The President of Panama, Laurentino Cortizo, has temporarily vetoed Bill No. 697, a bill dubbed the “crypto bill.” The President took this decision after saying that the bill requires more work to fit Panama’s financial regulations better. In May, President Cortizo warned that he wouldn’t sign the bill if it didn’t include additional Anti-Money Laundering (AML) regulations after the country’s National Assembly passed the bill in late April 2022.
A copy of the 32-page veto was obtained by local media Outlet, La Prenda. It reported that the president wrote that it’s “imperative” that the cryptocurrency laws conform to the new rules recommended by the Financial Action Task Force (FATF). The new FATF regulation outlines “Fiscal transparency and prevention of money laundering,” while President Cortizo had previously described the crypto bill as an “innovation law,” indicating his approval of most parts of the legislation. He, however, noted that the possible illicit uses of cryptocurrencies needed to be addressed.
The congressman who introduced the bill in September 2021, Gabriel Silva,
tweeted on Thursday (according to translation) that “the veto was a lost opportunity to generate jobs, attract investment and incorporate technology and innovation to the public sector.” He continued, “The country deserves more opportunities and financial inclusion.” He added that Congress would study the veto, make corrections and pass it through the debates.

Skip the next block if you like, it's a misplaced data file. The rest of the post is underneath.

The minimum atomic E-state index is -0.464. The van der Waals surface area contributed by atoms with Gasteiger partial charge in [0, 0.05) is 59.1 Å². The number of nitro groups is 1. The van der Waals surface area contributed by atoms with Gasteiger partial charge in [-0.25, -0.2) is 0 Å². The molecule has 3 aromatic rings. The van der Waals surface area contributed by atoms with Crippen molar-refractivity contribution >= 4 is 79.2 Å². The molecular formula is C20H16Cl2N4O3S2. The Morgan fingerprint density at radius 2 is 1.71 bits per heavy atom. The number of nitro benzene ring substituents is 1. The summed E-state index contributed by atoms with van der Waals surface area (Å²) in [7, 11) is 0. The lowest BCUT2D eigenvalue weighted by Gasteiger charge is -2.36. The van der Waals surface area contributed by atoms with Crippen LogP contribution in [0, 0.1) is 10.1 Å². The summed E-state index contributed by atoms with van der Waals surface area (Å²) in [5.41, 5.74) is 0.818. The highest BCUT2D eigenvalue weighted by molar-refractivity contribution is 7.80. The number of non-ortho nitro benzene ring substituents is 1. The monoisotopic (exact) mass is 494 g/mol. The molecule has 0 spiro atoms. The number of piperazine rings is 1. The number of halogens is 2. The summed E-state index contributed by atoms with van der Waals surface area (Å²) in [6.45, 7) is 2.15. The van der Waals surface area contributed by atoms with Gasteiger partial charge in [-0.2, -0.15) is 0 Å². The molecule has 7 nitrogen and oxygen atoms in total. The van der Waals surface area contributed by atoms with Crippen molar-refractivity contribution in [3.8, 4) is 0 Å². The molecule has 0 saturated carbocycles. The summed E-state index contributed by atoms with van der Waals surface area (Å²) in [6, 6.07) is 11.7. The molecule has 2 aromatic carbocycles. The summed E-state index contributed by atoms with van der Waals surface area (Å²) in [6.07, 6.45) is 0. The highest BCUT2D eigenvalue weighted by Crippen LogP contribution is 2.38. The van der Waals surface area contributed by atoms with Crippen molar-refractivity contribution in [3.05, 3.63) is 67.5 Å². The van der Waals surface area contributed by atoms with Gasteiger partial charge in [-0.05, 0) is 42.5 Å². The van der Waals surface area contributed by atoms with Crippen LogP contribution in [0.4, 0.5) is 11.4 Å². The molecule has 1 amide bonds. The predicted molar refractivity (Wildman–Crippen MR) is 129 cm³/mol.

If the bill is eventually signed, Panama will become the second Central American country to regulate the spending of cryptocurrencies after El Salvador, famously known for being the first to adopt Bitcoin (BTC) as a legal tender. Unlike El Salvador’s, the bill will cover other cryptocurrencies besides Bitcoin. It would also not require local businesses to accept digital assets.
According to the bill, Panamanians “may freely agree on the use of crypto assets, including without limitation Bitcoin and Ethereum as an alternative payment for any civil or commercial operation.”
The bill also covers the issuance of digital value and regulation of tokenization of materials such as precious metals. According to the bill, digitization of identities such as distributed ledger or blockchain technology would be researched by the government’s innovation authority.
Featured Image: Megapixl © Rastudio
Ray Schuetz received a Masters Degree in computer science from The University of Texas (Austin). Ray has been working as a full-time blockchain consultant for the past 3 years. In his spare time, Ray enjoys writing for EthereumCryptocurrency.com and other crypto news publications.